VMware Converter

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Contents

Overview

VMware Converter clones an existing physical (or virtual) machine into a new virtual machine.

  1. A new VM is created
  2. The source machine's disks are snapshotted/shadow copied, so that they can be copied whilst the OS is still running
  3. The source machine's disks are copied to the new VM's blank disks
  4. The new VM is booted up, the OS needs to install new drivers for the new (virtual) hardware.

Pre-P2V Prep

  1. Delete unused, unneeded files
    • Temp files and folder
    • Old profiles
    • Internet caches
    • Recycle Bin
  2. De-install any unneeded applications or services
  3. Perform a defrag (optional - may speed up P2V)
  4. Reboot server

Performing a P2V

Standalone

  1. Install the application on the machine to be virtualised
    • Select Typical
    • May require a restart
  2. Start-up VMware Converter application
  3. Click on the large Convert Machine icon with the large green arrow in the bottom half of the screen, to start the Wizard
  4. 1 - Specify Source
    • Leave Select source type: as Powered-on machine
    • Select This local machine, and click Next
  5. 2 - Specify Destination
    • Leave Select destination type: as VMware Infrastructure virtual machine
    • Update VMware Infrastructure server details with the server (ESX or VC) and appropriate login details, and click Next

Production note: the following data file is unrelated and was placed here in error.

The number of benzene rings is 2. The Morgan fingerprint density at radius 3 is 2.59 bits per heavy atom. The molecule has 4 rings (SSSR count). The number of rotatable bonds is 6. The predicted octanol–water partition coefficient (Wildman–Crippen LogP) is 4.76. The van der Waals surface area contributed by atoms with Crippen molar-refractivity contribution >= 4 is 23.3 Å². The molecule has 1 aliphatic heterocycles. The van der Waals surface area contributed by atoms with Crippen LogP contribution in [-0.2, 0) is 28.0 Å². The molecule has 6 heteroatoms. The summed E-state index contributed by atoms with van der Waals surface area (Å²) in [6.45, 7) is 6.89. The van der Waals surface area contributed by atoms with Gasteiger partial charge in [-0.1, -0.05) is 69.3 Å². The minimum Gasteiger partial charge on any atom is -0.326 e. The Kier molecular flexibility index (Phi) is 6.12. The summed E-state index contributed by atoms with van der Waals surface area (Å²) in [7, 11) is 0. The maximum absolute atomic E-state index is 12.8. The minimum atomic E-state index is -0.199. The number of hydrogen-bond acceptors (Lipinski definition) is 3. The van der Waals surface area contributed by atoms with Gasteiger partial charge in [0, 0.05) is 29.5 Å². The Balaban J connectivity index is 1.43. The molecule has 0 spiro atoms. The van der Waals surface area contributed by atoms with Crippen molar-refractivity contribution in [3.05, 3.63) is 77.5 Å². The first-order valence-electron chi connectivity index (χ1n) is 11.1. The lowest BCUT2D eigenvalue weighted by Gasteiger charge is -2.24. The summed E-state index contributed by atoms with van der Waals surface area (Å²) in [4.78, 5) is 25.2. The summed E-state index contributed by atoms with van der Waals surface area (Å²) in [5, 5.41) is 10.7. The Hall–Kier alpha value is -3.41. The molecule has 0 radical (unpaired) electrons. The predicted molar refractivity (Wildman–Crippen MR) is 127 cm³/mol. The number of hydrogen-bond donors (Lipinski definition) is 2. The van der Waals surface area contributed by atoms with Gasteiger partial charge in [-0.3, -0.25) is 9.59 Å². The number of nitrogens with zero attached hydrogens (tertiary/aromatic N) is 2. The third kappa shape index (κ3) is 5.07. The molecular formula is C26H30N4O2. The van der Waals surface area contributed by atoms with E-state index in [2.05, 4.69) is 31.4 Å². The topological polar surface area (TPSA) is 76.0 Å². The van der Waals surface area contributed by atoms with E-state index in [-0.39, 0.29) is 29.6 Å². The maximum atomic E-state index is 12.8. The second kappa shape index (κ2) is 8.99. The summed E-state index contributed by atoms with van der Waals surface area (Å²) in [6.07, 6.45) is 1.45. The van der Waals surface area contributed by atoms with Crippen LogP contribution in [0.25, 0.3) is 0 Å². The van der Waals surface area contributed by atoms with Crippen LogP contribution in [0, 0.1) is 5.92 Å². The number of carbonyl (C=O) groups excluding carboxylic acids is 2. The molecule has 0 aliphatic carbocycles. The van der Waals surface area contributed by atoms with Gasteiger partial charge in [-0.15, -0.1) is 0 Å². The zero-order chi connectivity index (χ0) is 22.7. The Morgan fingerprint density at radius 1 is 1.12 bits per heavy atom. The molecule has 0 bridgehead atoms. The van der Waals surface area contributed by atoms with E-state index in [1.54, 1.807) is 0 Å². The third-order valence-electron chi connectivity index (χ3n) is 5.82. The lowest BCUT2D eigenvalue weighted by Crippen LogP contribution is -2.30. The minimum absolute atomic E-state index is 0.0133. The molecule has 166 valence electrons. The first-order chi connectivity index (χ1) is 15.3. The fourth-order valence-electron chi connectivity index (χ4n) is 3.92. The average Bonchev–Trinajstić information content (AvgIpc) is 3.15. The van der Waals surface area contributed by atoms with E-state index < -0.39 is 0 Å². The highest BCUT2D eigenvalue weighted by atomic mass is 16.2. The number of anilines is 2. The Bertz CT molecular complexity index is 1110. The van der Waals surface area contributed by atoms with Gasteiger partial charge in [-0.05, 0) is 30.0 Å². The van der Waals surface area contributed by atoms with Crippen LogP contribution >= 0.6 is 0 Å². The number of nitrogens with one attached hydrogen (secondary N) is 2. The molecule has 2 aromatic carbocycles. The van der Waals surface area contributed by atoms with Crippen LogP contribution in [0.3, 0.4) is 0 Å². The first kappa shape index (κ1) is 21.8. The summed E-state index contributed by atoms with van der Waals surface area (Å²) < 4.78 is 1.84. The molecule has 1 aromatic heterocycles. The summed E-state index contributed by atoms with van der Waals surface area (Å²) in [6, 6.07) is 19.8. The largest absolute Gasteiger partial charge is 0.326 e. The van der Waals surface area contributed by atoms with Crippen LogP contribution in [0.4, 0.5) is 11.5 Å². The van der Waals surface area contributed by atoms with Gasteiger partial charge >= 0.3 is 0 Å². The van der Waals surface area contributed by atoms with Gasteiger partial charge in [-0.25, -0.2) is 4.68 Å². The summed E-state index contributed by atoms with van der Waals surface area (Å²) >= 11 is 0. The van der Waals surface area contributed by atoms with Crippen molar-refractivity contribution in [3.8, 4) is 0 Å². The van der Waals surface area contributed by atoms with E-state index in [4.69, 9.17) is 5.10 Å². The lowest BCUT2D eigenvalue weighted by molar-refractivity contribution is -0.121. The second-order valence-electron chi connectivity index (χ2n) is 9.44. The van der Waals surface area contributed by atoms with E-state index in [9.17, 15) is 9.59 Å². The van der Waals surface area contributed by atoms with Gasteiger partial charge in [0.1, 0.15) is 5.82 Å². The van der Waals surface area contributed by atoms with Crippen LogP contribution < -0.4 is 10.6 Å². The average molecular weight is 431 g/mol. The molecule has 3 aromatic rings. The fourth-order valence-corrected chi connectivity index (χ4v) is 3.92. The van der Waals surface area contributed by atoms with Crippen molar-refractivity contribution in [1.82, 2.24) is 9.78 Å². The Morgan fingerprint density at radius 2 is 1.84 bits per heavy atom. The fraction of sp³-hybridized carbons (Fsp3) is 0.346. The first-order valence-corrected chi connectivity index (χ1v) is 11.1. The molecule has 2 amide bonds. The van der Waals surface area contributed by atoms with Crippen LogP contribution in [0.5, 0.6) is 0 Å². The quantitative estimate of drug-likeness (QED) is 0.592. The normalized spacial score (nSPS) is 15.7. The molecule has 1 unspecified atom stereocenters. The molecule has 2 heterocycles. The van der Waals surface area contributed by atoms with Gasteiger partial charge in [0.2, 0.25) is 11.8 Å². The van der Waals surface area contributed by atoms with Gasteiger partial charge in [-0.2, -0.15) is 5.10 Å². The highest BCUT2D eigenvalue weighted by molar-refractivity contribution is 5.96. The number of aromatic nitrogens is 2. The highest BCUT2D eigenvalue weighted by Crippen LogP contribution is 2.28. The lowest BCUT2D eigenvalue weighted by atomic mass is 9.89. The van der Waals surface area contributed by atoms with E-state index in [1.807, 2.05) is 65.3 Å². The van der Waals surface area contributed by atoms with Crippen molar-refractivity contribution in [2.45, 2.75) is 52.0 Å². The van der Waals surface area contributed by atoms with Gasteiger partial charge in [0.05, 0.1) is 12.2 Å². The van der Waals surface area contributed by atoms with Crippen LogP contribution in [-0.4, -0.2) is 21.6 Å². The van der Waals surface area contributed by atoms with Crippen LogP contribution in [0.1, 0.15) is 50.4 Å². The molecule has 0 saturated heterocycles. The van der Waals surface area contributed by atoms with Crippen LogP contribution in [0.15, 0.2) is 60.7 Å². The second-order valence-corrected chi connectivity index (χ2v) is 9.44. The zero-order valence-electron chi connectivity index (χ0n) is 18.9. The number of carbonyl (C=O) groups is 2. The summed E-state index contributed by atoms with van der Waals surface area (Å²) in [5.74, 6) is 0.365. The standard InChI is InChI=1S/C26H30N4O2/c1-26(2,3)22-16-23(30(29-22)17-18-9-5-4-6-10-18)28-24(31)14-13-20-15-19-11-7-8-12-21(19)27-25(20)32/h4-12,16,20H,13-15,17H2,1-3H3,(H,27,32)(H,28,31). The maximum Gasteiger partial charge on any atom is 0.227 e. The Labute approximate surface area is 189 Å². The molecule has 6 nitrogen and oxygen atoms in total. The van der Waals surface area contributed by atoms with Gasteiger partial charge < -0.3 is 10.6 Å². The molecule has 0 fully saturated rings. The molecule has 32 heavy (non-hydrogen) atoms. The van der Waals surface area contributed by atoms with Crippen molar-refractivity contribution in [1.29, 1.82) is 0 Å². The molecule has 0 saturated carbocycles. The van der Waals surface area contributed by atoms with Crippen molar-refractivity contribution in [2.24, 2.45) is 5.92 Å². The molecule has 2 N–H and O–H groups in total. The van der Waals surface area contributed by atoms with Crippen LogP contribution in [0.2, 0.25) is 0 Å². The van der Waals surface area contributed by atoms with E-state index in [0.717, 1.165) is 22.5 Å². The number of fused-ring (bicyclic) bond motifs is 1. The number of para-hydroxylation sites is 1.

• Select an appropriate destination host (if you're logged into a VC)
    • Update Virtual machine name as required
    • Select an appropriate Datastore, and click Next
  6. 3 - View/Edit Options
    • Data to copy
      • Un-tick any disks you don’t want (like tiny hardware utils partitions), click the drop down if you want to change the size of a disk during migration
    • Devices
      • Tweak CPU and memory settings as required
      • If your source machine uses IDE you must change the Disk Controller: to SCSI (LSI logic is standard for Windows machines)
    • Services
      • Update as required
    • Advanced Options
      • Review and change as required
      • There may be a warning that sysprep can't be found, normally this isn't a problem (assuming you want a clone of your current machine and don't want a new SID created)
    • Click 'Next
  7. 4 - Ready to Complete